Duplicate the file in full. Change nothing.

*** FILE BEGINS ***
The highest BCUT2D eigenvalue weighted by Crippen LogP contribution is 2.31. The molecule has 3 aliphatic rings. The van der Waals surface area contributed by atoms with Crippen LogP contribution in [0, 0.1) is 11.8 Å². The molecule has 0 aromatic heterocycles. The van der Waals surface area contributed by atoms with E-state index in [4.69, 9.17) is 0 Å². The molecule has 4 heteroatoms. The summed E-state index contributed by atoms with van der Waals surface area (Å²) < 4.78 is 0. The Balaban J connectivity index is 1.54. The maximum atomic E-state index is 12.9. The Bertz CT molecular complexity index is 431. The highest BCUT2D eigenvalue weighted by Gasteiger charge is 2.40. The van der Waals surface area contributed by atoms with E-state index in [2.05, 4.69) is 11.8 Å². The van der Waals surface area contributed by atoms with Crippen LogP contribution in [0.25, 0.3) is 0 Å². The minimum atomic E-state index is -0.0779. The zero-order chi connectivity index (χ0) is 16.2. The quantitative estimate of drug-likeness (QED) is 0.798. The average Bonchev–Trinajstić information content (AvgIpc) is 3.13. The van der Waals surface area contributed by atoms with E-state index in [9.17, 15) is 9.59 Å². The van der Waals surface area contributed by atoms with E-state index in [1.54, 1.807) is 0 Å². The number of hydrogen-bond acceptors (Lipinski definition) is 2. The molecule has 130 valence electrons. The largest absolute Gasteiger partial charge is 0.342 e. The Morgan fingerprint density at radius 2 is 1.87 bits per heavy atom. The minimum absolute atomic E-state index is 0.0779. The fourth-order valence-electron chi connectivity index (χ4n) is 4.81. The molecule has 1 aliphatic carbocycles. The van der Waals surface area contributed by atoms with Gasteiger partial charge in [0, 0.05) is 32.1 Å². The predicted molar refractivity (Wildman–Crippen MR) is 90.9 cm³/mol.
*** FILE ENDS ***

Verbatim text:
The highest BCUT2D eigenvalue weighted by Crippen LogP contribution is 2.31. The molecule has 3 aliphatic rings. The van der Waals surface area contributed by atoms with Crippen LogP contribution in [0, 0.1) is 11.8 Å². The molecule has 0 aromatic heterocycles. The van der Waals surface area contributed by atoms with E-state index in [4.69, 9.17) is 0 Å². The molecule has 4 heteroatoms. The summed E-state index contributed by atoms with van der Waals surface area (Å²) < 4.78 is 0. The Balaban J connectivity index is 1.54. The maximum atomic E-state index is 12.9. The Bertz CT molecular complexity index is 431. The highest BCUT2D eigenvalue weighted by Gasteiger charge is 2.40. The van der Waals surface area contributed by atoms with E-state index in [2.05, 4.69) is 11.8 Å². The van der Waals surface area contributed by atoms with Crippen LogP contribution in [0.25, 0.3) is 0 Å². The minimum atomic E-state index is -0.0779. The zero-order chi connectivity index (χ0) is 16.2. The quantitative estimate of drug-likeness (QED) is 0.798. The average Bonchev–Trinajstić information content (AvgIpc) is 3.13. The van der Waals surface area contributed by atoms with E-state index in [9.17, 15) is 9.59 Å². The van der Waals surface area contributed by atoms with E-state index in [1.54, 1.807) is 0 Å². The number of hydrogen-bond acceptors (Lipinski definition) is 2. The molecule has 130 valence electrons. The largest absolute Gasteiger partial charge is 0.342 e. The Morgan fingerprint density at radius 2 is 1.87 bits per heavy atom. The minimum absolute atomic E-state index is 0.0779. The fourth-order valence-electron chi connectivity index (χ4n) is 4.81. The molecule has 1 aliphatic carbocycles. The van der Waals surface area contributed by atoms with Gasteiger partial charge in [0, 0.05) is 32.1 Å². The predicted molar refractivity (Wildman–Crippen MR) is 90.9 cm³/mol.